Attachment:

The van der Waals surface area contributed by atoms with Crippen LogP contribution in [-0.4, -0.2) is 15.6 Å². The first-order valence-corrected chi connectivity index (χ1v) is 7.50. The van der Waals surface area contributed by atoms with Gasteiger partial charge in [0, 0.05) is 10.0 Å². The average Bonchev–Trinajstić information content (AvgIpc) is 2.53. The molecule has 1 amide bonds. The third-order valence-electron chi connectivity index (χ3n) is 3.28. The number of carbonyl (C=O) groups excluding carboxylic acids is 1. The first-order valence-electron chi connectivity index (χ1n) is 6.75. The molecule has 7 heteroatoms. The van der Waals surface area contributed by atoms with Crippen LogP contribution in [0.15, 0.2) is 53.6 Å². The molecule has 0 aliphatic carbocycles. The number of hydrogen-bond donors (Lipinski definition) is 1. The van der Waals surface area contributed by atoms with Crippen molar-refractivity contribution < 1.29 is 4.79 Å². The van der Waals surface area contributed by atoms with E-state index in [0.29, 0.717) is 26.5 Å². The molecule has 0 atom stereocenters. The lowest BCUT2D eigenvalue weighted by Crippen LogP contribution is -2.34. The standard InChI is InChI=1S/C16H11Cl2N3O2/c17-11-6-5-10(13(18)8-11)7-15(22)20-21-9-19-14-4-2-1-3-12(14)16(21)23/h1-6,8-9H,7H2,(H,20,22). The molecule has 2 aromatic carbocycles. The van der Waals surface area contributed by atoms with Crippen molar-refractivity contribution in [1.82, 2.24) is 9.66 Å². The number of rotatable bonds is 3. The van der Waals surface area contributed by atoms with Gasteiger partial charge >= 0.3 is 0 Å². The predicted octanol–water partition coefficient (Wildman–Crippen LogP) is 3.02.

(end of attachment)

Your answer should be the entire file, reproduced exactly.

The van der Waals surface area contributed by atoms with Crippen LogP contribution in [-0.4, -0.2) is 15.6 Å². The first-order valence-corrected chi connectivity index (χ1v) is 7.50. The van der Waals surface area contributed by atoms with Gasteiger partial charge in [0, 0.05) is 10.0 Å². The average Bonchev–Trinajstić information content (AvgIpc) is 2.53. The molecule has 1 amide bonds. The third-order valence-electron chi connectivity index (χ3n) is 3.28. The number of carbonyl (C=O) groups excluding carboxylic acids is 1. The first-order valence-electron chi connectivity index (χ1n) is 6.75. The molecule has 7 heteroatoms. The van der Waals surface area contributed by atoms with Crippen LogP contribution in [0.15, 0.2) is 53.6 Å². The molecule has 0 aliphatic carbocycles. The number of hydrogen-bond donors (Lipinski definition) is 1. The van der Waals surface area contributed by atoms with Crippen molar-refractivity contribution < 1.29 is 4.79 Å². The van der Waals surface area contributed by atoms with E-state index in [0.29, 0.717) is 26.5 Å². The molecule has 0 atom stereocenters. The lowest BCUT2D eigenvalue weighted by Crippen LogP contribution is -2.34. The standard InChI is InChI=1S/C16H11Cl2N3O2/c17-11-6-5-10(13(18)8-11)7-15(22)20-21-9-19-14-4-2-1-3-12(14)16(21)23/h1-6,8-9H,7H2,(H,20,22). The molecule has 2 aromatic carbocycles. The van der Waals surface area contributed by atoms with Crippen molar-refractivity contribution in [1.82, 2.24) is 9.66 Å². The number of rotatable bonds is 3. The van der Waals surface area contributed by atoms with Gasteiger partial charge >= 0.3 is 0 Å². The predicted octanol–water partition coefficient (Wildman–Crippen LogP) is 3.02.